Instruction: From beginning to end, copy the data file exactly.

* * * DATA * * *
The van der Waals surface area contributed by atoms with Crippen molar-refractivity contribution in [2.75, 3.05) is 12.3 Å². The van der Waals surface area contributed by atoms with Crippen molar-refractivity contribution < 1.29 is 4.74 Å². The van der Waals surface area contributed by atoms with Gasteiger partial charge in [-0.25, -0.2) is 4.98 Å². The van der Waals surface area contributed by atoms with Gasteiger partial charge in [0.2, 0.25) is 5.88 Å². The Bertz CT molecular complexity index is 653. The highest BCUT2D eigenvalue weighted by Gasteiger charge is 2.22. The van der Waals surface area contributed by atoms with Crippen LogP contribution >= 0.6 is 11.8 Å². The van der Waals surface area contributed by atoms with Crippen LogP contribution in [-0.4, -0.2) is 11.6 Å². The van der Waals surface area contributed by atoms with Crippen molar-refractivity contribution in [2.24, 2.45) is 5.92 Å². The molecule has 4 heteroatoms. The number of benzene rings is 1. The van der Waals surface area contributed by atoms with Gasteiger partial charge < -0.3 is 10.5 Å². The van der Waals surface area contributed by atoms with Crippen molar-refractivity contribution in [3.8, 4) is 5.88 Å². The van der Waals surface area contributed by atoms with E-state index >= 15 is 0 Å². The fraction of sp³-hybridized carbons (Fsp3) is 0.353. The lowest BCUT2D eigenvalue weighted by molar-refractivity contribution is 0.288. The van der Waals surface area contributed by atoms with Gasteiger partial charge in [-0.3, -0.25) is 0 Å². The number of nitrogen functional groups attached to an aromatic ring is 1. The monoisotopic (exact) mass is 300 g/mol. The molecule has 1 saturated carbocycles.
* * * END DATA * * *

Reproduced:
The van der Waals surface area contributed by atoms with Crippen molar-refractivity contribution in [2.75, 3.05) is 12.3 Å². The van der Waals surface area contributed by atoms with Crippen molar-refractivity contribution < 1.29 is 4.74 Å². The van der Waals surface area contributed by atoms with Gasteiger partial charge in [-0.25, -0.2) is 4.98 Å². The van der Waals surface area contributed by atoms with Gasteiger partial charge in [0.2, 0.25) is 5.88 Å². The Bertz CT molecular complexity index is 653. The highest BCUT2D eigenvalue weighted by Gasteiger charge is 2.22. The van der Waals surface area contributed by atoms with Crippen LogP contribution >= 0.6 is 11.8 Å². The van der Waals surface area contributed by atoms with Crippen LogP contribution in [-0.4, -0.2) is 11.6 Å². The van der Waals surface area contributed by atoms with Crippen molar-refractivity contribution in [2.24, 2.45) is 5.92 Å². The molecule has 4 heteroatoms. The number of benzene rings is 1. The van der Waals surface area contributed by atoms with Gasteiger partial charge < -0.3 is 10.5 Å². The van der Waals surface area contributed by atoms with Crippen molar-refractivity contribution in [3.8, 4) is 5.88 Å². The van der Waals surface area contributed by atoms with E-state index >= 15 is 0 Å². The fraction of sp³-hybridized carbons (Fsp3) is 0.353. The lowest BCUT2D eigenvalue weighted by molar-refractivity contribution is 0.288. The van der Waals surface area contributed by atoms with Gasteiger partial charge in [-0.3, -0.25) is 0 Å². The number of nitrogen functional groups attached to an aromatic ring is 1. The monoisotopic (exact) mass is 300 g/mol. The molecule has 1 saturated carbocycles.